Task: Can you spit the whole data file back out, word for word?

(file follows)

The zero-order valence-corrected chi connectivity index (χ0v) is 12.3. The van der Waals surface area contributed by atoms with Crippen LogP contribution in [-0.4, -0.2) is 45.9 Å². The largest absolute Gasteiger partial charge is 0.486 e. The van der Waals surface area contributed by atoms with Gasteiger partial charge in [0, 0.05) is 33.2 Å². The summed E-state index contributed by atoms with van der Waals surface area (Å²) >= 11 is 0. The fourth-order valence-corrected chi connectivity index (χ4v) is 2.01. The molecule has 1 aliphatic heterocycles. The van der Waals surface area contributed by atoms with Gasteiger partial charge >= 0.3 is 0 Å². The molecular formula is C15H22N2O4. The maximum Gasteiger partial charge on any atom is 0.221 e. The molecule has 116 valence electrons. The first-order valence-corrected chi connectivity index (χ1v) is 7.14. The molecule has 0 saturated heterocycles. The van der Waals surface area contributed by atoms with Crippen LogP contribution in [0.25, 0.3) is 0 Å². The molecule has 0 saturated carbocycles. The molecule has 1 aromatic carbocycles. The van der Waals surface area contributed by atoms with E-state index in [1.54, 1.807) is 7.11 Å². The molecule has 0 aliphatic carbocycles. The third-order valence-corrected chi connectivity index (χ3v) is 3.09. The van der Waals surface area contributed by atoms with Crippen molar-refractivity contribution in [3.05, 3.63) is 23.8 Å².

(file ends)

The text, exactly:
The zero-order valence-corrected chi connectivity index (χ0v) is 12.3. The van der Waals surface area contributed by atoms with Crippen LogP contribution in [-0.4, -0.2) is 45.9 Å². The largest absolute Gasteiger partial charge is 0.486 e. The van der Waals surface area contributed by atoms with Gasteiger partial charge in [0, 0.05) is 33.2 Å². The summed E-state index contributed by atoms with van der Waals surface area (Å²) >= 11 is 0. The fourth-order valence-corrected chi connectivity index (χ4v) is 2.01. The molecule has 1 aliphatic heterocycles. The van der Waals surface area contributed by atoms with Gasteiger partial charge >= 0.3 is 0 Å². The molecular formula is C15H22N2O4. The maximum Gasteiger partial charge on any atom is 0.221 e. The molecule has 116 valence electrons. The first-order valence-corrected chi connectivity index (χ1v) is 7.14. The molecule has 0 saturated heterocycles. The van der Waals surface area contributed by atoms with Crippen LogP contribution in [0.25, 0.3) is 0 Å². The molecule has 0 saturated carbocycles. The molecule has 1 aromatic carbocycles. The van der Waals surface area contributed by atoms with E-state index in [1.54, 1.807) is 7.11 Å². The molecule has 0 aliphatic carbocycles. The third-order valence-corrected chi connectivity index (χ3v) is 3.09. The van der Waals surface area contributed by atoms with Crippen molar-refractivity contribution in [3.05, 3.63) is 23.8 Å².